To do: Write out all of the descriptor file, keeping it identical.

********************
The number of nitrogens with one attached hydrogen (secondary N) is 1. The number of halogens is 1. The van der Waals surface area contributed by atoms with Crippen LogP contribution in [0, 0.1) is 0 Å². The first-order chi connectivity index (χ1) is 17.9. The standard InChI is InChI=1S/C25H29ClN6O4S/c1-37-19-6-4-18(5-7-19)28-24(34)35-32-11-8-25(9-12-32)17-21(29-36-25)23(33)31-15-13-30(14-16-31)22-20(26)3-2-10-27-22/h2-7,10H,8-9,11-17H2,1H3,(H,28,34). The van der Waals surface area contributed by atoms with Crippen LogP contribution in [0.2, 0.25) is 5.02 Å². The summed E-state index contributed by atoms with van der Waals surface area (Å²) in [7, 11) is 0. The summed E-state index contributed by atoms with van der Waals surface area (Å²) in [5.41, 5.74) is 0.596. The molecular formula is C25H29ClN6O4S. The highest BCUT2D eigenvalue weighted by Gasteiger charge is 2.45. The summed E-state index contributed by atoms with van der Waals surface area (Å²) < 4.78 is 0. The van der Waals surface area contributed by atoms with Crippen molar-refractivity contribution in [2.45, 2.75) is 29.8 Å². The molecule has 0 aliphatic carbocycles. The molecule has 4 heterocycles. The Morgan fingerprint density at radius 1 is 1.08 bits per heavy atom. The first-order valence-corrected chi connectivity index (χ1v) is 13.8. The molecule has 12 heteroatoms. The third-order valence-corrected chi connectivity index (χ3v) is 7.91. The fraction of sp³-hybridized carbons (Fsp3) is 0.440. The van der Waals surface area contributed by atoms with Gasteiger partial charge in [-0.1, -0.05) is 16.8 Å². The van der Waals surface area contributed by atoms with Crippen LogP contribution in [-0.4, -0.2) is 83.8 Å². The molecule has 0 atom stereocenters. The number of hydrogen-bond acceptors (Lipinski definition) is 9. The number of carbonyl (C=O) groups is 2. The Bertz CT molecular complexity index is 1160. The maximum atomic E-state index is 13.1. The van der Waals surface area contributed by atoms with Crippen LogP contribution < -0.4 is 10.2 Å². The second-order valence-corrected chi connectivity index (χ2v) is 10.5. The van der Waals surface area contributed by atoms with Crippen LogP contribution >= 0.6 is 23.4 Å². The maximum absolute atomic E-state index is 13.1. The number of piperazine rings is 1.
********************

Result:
The number of nitrogens with one attached hydrogen (secondary N) is 1. The number of halogens is 1. The van der Waals surface area contributed by atoms with Crippen LogP contribution in [0, 0.1) is 0 Å². The first-order chi connectivity index (χ1) is 17.9. The standard InChI is InChI=1S/C25H29ClN6O4S/c1-37-19-6-4-18(5-7-19)28-24(34)35-32-11-8-25(9-12-32)17-21(29-36-25)23(33)31-15-13-30(14-16-31)22-20(26)3-2-10-27-22/h2-7,10H,8-9,11-17H2,1H3,(H,28,34). The van der Waals surface area contributed by atoms with Crippen LogP contribution in [0.2, 0.25) is 5.02 Å². The summed E-state index contributed by atoms with van der Waals surface area (Å²) in [7, 11) is 0. The summed E-state index contributed by atoms with van der Waals surface area (Å²) in [5.41, 5.74) is 0.596. The molecular formula is C25H29ClN6O4S. The highest BCUT2D eigenvalue weighted by Gasteiger charge is 2.45. The summed E-state index contributed by atoms with van der Waals surface area (Å²) < 4.78 is 0. The van der Waals surface area contributed by atoms with Crippen molar-refractivity contribution in [2.45, 2.75) is 29.8 Å². The molecule has 0 aliphatic carbocycles. The molecule has 4 heterocycles. The Morgan fingerprint density at radius 1 is 1.08 bits per heavy atom. The first-order valence-corrected chi connectivity index (χ1v) is 13.8. The molecule has 12 heteroatoms. The third-order valence-corrected chi connectivity index (χ3v) is 7.91. The fraction of sp³-hybridized carbons (Fsp3) is 0.440. The van der Waals surface area contributed by atoms with Gasteiger partial charge in [-0.1, -0.05) is 16.8 Å². The van der Waals surface area contributed by atoms with Crippen LogP contribution in [-0.4, -0.2) is 83.8 Å². The molecule has 0 atom stereocenters. The number of hydrogen-bond acceptors (Lipinski definition) is 9. The number of carbonyl (C=O) groups is 2. The Bertz CT molecular complexity index is 1160. The maximum atomic E-state index is 13.1. The van der Waals surface area contributed by atoms with Crippen LogP contribution < -0.4 is 10.2 Å². The second-order valence-corrected chi connectivity index (χ2v) is 10.5. The van der Waals surface area contributed by atoms with Crippen LogP contribution >= 0.6 is 23.4 Å². The maximum absolute atomic E-state index is 13.1. The number of piperazine rings is 1.